(Adds comments from central bank governor)
By Anthony Esposito
MEXICO CITY, Dec 20 (Reuters) - Mexico’s central bank hiked its benchmark interest rate by 25 basis points on Thursday, as expected, warning of uncertainty caused in part by the new leftist government’s economic policies, as well as the risk of higher inflation.
In a unanimous decision, the Bank of Mexico’s board voted to raise the overnight interbank rate by 25 basis points to 8.25 percent, its highest level since August 2008.
A Reuters poll of analysts had forecast the bank would hike the rate by a quarter of a percentage point.
On Thursday evening, central bank governor Alejandro Diaz de Leon told local radio that several factors in recent months had “complicated” monetary policy and kept inflation at high levels.
Fuel and agricultural products have pressured inflation, Diaz de Leon said, adding that core inflation had been “very resistant and very reluctant to go down.”
Despite recent declines, interest rates and the exchange rate remain at relatively high levels, he said.
“This constitutes inflationary pressure forward,” he added.
Before taking office this month, President Andres Manuel Lopez Obrador rattled financial markets when on Oct. 29 he decided to scrap a partly built $13 billion new Mexico City airport.
“The Mexican peso exchange rate continued to reflect the uncertainty regarding the policies of the new administration,” the central bank said in a statement.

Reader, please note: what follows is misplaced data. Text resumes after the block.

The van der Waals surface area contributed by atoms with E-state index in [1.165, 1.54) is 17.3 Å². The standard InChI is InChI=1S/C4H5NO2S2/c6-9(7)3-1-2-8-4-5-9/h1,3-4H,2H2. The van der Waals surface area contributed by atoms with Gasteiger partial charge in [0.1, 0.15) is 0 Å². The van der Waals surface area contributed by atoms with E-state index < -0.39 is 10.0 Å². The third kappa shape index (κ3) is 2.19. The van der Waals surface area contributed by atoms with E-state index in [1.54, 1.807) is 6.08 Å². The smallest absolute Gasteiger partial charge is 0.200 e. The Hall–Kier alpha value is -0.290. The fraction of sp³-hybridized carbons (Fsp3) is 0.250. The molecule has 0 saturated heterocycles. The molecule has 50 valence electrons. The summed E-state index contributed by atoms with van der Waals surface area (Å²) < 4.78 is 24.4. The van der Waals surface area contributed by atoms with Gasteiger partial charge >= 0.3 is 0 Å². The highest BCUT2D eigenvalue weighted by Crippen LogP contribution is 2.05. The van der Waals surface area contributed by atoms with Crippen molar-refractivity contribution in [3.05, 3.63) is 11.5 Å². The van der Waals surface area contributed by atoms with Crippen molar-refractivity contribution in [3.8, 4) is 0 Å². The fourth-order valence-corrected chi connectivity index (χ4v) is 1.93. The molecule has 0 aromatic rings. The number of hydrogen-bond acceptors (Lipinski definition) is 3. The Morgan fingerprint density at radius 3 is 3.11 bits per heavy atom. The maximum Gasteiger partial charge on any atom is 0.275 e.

“Additionally, sovereign risk premia and interest rates for the medium and long terms in Mexico showed sizeable increases, which have partially reverted but still remain at high levels.”
The peso weakened sharply after Lopez Obrador’s decision to scrap the airport project.
Market sentiment was also hammered by a bill drafted by Lopez Obrador’s National Regeneration Movement (MORENA) to limit bank fees and another to regulate the mining sector.
The bank said inflation faced “structural risks” stemming from policies the government could adopt.
“The current environment poses significant risks in the medium and long terms that could affect the country’s macroeconomic conditions, its potential growth, and the economy’s price formation process.”
Earlier this week, Mexico’s wage commission said it planned to hike the minimum wage by 16 percent to around $5 a day.
Banxico warned the proposed minimum wage increases could “bring about wage revisions that exceed productivity gains and create cost pressures.”
The central bank said it was ready to act if risks to inflation, including pressure from a weak peso, materialized. (Reporting by Anthony Esposito; additional reporting by Adriana Barrera Editing by Christine Murray, Jonathan Oatis and Sai Sachin Ravikumar)